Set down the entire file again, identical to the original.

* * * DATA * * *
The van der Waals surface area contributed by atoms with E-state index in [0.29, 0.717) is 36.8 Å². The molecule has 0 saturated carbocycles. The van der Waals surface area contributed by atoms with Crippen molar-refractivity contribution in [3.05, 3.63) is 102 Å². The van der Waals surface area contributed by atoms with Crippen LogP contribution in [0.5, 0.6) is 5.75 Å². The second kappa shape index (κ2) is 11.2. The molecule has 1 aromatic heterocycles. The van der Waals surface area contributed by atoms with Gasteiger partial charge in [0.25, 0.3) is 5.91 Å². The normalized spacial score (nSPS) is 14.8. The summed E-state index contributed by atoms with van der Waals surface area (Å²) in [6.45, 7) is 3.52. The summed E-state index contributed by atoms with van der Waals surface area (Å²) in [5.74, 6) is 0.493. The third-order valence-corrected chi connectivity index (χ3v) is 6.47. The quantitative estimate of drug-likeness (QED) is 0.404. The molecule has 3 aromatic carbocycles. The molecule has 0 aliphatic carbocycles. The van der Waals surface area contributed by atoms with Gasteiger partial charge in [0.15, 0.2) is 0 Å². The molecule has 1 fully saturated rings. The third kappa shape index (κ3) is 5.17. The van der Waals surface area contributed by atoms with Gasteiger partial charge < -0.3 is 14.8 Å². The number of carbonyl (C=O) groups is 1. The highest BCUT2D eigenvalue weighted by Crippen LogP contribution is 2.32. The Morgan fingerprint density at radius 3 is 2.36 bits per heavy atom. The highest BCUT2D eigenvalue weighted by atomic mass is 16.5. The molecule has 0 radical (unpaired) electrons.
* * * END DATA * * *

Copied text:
The van der Waals surface area contributed by atoms with E-state index in [0.29, 0.717) is 36.8 Å². The molecule has 0 saturated carbocycles. The van der Waals surface area contributed by atoms with Crippen molar-refractivity contribution in [3.05, 3.63) is 102 Å². The van der Waals surface area contributed by atoms with Crippen LogP contribution in [0.5, 0.6) is 5.75 Å². The second kappa shape index (κ2) is 11.2. The molecule has 1 aromatic heterocycles. The van der Waals surface area contributed by atoms with Gasteiger partial charge in [0.25, 0.3) is 5.91 Å². The normalized spacial score (nSPS) is 14.8. The summed E-state index contributed by atoms with van der Waals surface area (Å²) in [6.45, 7) is 3.52. The summed E-state index contributed by atoms with van der Waals surface area (Å²) in [5.74, 6) is 0.493. The third-order valence-corrected chi connectivity index (χ3v) is 6.47. The quantitative estimate of drug-likeness (QED) is 0.404. The molecule has 3 aromatic carbocycles. The molecule has 0 aliphatic carbocycles. The van der Waals surface area contributed by atoms with Gasteiger partial charge in [0.15, 0.2) is 0 Å². The molecule has 1 fully saturated rings. The third kappa shape index (κ3) is 5.17. The van der Waals surface area contributed by atoms with Gasteiger partial charge < -0.3 is 14.8 Å². The number of carbonyl (C=O) groups is 1. The highest BCUT2D eigenvalue weighted by Crippen LogP contribution is 2.32. The Morgan fingerprint density at radius 3 is 2.36 bits per heavy atom. The highest BCUT2D eigenvalue weighted by atomic mass is 16.5. The molecule has 0 radical (unpaired) electrons.